From March 1 to March 19, 2021, an online seminar on nuclear disarmament and non-proliferation was held at the United Nations Training and Research Institute (UNITAR) in Hiroshima (Japan).
The event was attended by representatives of 14 countries (Kazakhstan, Uzbekistan, Turkmenistan, Afghanistan, Mongolia, Cambodia, Indonesia, Laos, Malaysia, Maldives, Nepal, Philippines, Sri Lanka and Vietnam) interested in and involved in the field of nuclear disarmament. Research fellow of the Department of International Studies Alisher Abdreshev took part in the online training on behalf of the KazISS under the President of the Republic of Kazakhstan.
During the training and extensive discussion, the workshop participants were able to deepen their knowledge in the field of disarmament and non-proliferation. In addition, lively discussion and open discussions with highly qualified experts helped to improve communication skills and negotiation methods.
The main speakers of the seminar were: Setsuko Aoki, Professor of the School of Law of Keio University (Tokyo); Tim Cowley, Senior Fellow, United Nations Institute for Disarmament Research (UNIDIR); Director of the United Nations Regional Center for Peace and Disarmament in Asia and the Pacific, Yuri Krivonos, Director of the Division on Arms Control and Disarmament, Ministry of Foreign Affairs of Japan, Sho Ono; and Policy Advisor and Liaison with the Executive Secretary of the Comprehensive Nuclear-Test-Ban Treaty Organization (CTBTO), Tariq Rauf.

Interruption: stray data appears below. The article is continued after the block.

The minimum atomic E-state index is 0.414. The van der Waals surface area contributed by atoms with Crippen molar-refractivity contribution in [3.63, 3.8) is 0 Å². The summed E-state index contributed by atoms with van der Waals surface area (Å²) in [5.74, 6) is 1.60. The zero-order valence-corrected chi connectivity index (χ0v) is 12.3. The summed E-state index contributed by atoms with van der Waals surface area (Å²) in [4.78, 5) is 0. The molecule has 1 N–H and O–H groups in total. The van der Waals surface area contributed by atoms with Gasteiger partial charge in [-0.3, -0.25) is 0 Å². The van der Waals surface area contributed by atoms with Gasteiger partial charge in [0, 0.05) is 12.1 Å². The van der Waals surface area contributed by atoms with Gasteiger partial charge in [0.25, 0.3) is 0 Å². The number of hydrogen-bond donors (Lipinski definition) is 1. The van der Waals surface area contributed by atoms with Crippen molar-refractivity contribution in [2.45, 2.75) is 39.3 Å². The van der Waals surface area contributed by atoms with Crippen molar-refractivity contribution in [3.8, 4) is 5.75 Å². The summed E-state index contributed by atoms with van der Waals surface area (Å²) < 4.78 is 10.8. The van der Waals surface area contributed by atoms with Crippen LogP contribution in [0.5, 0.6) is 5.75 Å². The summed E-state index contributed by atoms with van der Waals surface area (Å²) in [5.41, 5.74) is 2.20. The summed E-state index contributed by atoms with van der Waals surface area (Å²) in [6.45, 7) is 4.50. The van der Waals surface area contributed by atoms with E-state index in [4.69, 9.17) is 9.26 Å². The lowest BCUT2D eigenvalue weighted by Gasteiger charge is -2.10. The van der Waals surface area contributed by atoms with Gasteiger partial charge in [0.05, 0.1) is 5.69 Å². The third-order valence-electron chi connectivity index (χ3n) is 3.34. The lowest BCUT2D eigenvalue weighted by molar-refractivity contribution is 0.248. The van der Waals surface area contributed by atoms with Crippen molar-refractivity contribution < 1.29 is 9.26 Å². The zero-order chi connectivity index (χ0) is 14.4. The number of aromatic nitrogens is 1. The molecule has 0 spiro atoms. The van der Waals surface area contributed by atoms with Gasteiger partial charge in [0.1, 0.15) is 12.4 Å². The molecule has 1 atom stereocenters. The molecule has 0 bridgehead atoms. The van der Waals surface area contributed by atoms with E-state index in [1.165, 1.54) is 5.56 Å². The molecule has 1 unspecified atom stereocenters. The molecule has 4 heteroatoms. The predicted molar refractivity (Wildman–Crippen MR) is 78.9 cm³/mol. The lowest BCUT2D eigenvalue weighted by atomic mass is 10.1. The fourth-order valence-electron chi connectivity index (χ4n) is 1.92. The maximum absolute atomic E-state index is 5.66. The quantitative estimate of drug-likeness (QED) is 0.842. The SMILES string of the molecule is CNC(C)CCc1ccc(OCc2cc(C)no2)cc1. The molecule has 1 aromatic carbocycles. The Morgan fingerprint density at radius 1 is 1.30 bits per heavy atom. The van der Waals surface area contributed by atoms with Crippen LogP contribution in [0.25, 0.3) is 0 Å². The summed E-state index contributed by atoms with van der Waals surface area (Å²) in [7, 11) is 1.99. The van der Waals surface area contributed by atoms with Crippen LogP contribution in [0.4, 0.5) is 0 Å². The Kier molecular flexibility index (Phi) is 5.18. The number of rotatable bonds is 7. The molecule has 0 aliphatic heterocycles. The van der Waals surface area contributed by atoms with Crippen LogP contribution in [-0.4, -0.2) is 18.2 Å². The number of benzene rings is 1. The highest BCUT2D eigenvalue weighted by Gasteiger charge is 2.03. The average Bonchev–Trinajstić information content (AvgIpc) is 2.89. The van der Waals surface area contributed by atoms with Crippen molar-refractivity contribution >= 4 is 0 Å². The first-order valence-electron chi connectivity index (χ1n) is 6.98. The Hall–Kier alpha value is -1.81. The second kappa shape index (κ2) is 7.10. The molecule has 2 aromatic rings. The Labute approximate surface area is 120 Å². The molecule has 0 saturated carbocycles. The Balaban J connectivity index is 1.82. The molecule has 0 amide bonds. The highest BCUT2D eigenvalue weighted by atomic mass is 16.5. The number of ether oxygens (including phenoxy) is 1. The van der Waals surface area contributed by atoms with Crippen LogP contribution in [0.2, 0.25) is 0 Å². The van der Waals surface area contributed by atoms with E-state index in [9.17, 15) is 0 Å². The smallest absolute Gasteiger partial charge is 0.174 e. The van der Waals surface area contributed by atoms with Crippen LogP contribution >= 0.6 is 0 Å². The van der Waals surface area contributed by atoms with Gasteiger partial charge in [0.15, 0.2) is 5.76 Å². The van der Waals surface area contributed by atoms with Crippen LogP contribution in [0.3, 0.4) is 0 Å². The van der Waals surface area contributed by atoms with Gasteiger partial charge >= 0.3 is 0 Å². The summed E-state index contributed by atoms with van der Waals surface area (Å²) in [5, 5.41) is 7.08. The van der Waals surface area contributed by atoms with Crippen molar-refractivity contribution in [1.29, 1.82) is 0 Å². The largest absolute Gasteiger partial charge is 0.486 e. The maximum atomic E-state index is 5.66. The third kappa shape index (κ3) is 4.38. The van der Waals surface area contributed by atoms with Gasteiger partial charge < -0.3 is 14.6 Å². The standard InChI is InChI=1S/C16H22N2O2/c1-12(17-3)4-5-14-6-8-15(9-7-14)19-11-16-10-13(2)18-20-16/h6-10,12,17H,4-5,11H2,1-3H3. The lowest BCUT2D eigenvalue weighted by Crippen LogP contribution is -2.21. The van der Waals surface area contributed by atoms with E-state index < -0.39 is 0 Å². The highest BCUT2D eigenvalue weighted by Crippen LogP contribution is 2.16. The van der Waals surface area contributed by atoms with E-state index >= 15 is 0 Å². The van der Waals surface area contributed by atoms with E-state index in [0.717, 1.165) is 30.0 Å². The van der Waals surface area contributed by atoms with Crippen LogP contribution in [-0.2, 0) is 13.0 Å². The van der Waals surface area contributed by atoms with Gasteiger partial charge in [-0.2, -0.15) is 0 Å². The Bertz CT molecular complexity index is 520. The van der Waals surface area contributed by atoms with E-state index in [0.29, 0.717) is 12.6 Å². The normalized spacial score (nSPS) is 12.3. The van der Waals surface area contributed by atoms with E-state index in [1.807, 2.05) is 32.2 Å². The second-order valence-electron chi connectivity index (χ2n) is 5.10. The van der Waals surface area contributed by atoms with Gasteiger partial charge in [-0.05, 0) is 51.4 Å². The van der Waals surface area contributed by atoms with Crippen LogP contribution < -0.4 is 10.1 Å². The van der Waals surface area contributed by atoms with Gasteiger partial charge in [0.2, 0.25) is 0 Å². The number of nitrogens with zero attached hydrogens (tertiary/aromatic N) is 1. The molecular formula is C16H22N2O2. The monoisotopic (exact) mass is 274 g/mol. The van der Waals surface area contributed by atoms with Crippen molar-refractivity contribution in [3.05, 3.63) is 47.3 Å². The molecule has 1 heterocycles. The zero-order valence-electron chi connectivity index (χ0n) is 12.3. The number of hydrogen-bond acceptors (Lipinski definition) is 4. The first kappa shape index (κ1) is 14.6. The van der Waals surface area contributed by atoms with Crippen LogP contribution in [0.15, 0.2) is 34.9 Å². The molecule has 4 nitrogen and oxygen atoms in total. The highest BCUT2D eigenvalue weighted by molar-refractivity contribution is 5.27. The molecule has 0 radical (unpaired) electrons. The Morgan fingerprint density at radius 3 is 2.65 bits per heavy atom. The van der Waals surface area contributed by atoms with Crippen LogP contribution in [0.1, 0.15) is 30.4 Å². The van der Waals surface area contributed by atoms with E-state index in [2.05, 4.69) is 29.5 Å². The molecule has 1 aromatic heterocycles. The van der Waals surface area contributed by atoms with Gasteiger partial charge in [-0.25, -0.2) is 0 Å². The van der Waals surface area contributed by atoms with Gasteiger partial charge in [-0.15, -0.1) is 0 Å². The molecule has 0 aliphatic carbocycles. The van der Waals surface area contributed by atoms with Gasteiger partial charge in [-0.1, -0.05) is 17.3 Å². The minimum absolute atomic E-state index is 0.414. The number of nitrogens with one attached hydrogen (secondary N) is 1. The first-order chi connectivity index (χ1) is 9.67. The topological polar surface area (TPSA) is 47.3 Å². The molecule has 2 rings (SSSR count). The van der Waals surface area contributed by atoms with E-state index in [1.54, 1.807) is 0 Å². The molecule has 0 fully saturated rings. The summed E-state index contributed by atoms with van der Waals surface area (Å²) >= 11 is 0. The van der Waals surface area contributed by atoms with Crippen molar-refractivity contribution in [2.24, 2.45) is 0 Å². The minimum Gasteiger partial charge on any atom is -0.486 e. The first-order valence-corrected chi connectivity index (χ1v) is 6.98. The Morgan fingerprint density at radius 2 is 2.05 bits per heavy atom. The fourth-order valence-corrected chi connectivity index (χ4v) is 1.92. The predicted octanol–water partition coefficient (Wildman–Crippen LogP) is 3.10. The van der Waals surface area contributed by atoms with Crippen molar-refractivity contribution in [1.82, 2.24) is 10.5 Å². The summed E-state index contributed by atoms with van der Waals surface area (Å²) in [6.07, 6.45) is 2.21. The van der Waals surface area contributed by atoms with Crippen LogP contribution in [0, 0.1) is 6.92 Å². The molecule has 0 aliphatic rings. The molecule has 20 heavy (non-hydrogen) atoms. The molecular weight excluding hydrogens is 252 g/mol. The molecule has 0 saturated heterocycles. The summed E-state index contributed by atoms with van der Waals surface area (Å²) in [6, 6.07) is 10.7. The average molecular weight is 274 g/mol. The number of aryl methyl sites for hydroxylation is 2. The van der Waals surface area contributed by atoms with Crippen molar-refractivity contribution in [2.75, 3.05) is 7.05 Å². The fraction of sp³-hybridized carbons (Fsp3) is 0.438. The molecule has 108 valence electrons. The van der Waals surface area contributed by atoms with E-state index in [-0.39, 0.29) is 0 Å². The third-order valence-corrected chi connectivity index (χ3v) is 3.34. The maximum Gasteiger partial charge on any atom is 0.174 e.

In addition to practical exercises, as well as a role-playing model of the game in the form of an international conference on nuclear disarmament, the seminar included 5 main sessions that covered a wide range of topical topics of nuclear disarmament and non-proliferation:
- Confidence building measures;
- Humanitarian impact of nuclear weapons and consensus building;
- Virtual tour of the Hiroshima Peace Memorial and the atomic bomb dome;
- Initiatives to eliminate nuclear weapons;
- The path of Hiroshima to recover from the atomic bombings.